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1946 is the magic year for my blouse.  Not only is it the year for the pattern of my blouse, but it is also the year of my inspiration.  Gene Tierney wears a lovely flannel shirt in her Noir movie “Leave Her to Heaven”.  Once I’d seen this movie, it has tendency to gene-tierney-leave-her-to-heaven-year-1946-see-classiq-me-style-in-filmcropuncomfortably stay in back of my mind and the fashions are equally memorable in a better way.  Luckily this movie was specially made in color (a rather special practice for the times) and I was so happy to find a plaid in a shockingly close color scheme.  Ava Gardner also wore a nice flannel blouse in her gritty part in another 1946 movie “The Killers”, as also did Paulette Goddard in the 1948 movie “Hazard”, though as both films are in black and white I don’t know the true colors.  You can visit my Pinterest page for “Ladies Lumberjack Blouses in the 1940’s” to see pictures of all movie inspiration mentioned for this blouse, as well as others, too.

peggy-and-sousa-promotional-imagecompBoth actresses Tierney and Atwell wore perfectly fitting bifurcated bottoms in colors, as did Marvel’s television heroine Peggy Carter.  They all put the “class” into “classic”.  Peggy wears such wonderful trousers during the exercising of her duties on the job, and although the inspiration garment came from her Season Two (year 1947), she is often stuck in the past.  Thus I feel using a pattern from an earlier date (1943) suits appropriately.  My spin on feminine menswear from the 40’s is completed with nail polish (Cover Girl XL nail gel in “rotund raspberry”), red lipstick (Cover Girl Continuous Color in “vintage wine”), my sole Bakelite bracelet, and a simple ponytail!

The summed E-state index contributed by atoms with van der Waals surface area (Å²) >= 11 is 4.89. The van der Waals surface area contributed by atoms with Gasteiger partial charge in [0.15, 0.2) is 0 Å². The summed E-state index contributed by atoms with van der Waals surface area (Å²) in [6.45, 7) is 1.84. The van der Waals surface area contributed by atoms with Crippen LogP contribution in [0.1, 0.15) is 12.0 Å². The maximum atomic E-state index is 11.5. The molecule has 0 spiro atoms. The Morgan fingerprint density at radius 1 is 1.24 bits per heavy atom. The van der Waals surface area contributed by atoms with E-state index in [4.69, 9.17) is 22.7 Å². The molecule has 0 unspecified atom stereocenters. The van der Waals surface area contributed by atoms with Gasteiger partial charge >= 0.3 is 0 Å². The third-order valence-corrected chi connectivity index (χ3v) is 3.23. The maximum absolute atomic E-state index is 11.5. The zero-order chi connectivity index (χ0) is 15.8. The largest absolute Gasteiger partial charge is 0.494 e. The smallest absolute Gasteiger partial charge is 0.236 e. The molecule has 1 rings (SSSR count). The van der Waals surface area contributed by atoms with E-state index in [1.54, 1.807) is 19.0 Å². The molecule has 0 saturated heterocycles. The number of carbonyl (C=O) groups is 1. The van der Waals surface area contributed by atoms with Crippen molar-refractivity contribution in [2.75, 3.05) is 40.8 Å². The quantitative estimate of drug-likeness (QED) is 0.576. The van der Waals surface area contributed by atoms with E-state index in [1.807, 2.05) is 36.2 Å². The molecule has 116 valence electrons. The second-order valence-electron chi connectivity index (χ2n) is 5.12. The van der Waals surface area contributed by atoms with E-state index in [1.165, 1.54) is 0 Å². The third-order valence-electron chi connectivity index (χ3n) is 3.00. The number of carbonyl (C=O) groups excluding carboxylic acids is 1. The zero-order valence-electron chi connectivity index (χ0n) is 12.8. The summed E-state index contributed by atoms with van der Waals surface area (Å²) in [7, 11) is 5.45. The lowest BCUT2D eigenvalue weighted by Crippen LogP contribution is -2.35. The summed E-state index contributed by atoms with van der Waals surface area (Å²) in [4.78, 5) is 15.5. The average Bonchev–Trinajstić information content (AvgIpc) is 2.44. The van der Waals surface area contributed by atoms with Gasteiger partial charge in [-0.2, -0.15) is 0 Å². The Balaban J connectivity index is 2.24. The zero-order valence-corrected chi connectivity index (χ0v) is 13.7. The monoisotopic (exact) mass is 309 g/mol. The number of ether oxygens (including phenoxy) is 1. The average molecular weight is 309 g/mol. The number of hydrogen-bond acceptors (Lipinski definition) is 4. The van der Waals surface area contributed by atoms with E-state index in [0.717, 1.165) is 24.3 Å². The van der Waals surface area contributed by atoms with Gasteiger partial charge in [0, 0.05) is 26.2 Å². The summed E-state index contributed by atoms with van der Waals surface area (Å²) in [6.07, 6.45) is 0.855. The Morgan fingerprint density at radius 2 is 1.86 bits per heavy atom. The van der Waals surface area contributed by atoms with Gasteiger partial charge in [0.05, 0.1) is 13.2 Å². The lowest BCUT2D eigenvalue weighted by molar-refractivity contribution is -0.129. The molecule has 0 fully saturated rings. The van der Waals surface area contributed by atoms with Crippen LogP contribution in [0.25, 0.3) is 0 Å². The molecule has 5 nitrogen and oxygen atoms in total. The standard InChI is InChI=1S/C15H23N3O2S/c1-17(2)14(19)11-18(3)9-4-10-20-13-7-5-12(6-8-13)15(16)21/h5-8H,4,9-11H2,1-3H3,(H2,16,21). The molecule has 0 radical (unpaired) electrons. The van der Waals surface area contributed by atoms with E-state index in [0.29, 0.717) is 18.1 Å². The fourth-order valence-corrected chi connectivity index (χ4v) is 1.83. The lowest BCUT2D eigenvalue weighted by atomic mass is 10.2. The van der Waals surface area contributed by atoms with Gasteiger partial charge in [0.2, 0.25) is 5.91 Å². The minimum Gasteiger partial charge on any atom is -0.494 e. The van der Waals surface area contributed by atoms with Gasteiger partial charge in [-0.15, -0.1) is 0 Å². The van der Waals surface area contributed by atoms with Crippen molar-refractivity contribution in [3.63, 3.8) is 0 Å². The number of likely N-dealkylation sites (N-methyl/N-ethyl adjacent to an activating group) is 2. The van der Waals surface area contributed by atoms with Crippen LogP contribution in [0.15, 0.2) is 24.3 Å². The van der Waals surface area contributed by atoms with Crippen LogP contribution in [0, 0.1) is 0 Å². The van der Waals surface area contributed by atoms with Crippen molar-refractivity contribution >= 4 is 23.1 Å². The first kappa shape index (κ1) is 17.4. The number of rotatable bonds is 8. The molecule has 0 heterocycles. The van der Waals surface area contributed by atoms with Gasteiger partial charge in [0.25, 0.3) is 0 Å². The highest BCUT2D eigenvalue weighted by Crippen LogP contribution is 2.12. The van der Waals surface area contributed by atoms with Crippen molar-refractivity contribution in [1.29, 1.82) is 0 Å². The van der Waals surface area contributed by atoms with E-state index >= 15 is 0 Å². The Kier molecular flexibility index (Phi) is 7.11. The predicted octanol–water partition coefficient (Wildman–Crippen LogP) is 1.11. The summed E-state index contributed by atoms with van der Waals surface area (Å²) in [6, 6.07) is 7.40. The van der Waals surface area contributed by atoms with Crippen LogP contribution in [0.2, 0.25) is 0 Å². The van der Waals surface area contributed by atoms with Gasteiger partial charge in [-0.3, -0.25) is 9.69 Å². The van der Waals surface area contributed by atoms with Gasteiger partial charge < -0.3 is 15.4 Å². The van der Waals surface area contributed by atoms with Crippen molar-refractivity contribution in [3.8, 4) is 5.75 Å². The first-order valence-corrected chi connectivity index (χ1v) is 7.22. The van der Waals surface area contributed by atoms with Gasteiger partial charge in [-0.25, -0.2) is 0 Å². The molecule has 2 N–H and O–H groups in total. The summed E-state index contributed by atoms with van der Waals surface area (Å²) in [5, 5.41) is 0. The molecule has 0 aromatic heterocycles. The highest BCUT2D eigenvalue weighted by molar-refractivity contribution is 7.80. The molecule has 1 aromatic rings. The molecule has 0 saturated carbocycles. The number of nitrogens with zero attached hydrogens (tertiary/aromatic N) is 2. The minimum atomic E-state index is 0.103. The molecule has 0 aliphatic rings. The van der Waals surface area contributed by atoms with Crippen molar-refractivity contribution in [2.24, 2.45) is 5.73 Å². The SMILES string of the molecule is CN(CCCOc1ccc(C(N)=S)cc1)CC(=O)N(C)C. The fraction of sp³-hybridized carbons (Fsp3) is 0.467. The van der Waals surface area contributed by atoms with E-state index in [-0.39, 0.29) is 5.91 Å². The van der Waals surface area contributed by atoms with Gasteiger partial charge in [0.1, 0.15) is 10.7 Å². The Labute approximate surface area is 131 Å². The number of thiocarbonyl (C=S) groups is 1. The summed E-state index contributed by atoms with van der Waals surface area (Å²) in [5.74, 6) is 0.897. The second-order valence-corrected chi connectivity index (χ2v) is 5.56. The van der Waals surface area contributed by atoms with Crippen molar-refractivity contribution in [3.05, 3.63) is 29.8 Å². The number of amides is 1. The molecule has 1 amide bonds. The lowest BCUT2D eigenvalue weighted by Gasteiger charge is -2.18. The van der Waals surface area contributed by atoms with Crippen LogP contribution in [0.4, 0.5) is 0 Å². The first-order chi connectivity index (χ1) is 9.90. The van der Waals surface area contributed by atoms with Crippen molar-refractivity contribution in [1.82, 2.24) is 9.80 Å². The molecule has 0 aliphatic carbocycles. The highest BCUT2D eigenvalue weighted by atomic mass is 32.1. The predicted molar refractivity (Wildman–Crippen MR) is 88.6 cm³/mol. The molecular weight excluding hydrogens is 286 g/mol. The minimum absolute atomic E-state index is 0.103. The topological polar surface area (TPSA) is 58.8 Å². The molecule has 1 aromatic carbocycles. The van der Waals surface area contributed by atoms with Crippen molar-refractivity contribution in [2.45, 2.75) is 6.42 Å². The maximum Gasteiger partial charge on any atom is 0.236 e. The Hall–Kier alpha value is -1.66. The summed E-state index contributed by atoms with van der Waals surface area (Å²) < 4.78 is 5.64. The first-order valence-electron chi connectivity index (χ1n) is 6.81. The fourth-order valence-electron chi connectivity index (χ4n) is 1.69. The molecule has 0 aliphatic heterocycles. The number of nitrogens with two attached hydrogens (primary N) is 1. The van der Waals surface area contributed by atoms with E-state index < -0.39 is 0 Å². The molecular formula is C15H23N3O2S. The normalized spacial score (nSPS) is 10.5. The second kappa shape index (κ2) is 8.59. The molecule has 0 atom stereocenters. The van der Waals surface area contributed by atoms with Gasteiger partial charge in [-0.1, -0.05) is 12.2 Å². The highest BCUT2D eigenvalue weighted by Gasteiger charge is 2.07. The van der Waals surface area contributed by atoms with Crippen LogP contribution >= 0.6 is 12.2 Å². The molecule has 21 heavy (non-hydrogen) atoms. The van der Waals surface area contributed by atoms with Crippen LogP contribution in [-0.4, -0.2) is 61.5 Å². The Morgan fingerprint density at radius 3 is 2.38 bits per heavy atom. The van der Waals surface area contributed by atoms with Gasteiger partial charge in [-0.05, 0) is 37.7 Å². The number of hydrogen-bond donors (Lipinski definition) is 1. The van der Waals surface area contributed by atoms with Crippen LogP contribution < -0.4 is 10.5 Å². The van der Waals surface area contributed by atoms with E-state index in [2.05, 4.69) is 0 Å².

THE FACTS:mccall-6709-year-1946-ladies-lumberjack-shirt-compw

FABRIC:  BLOUSE – 100% cotton flannel, with cotton batiste scraps for lining the shoulder placket; PANTS – a mid-weight denim, 60% cotton, 36% polyester, and 4% stretch.

NOTIONS:  I relied on what was on hand and actually had everything I needed – the thread, interfacing, bias simplicity-4528-ca-year-1943-compwtape, zipper, waistband hooks, shoulder pads, and buttons (which came from hubby’s grandmother’s stash).   

PATTERNS:  McCall #6709, year 1946, for the shirt (view B belt looks like the modern Vogue #9222) and Simplicity #4528, year 1943 for the pants

TIME TO COMPLETE:  The pants took me about 5 hours in all from start (cutting) to finish, which was on March 4, 2016.  I spend maybe 30 or more hours to make the flannel shirt, and it was done on April 27, 2016.

THE INSIDES:  The denim of the pants was too thick to add more bulk with edge finishing, so they are left raw.  The shirt is nicely finished in either French seams or bias bindings.

TOTAL COST:  The denim was on clearance when the now defunct Hancock Fabrics was closing, so it cost maybe $6 for only 2 yards.  The flannel came from Wal-Mart and cost $7.50 for 2 ½ yards.  So my outfit cost less than $15 – good deal, huh?!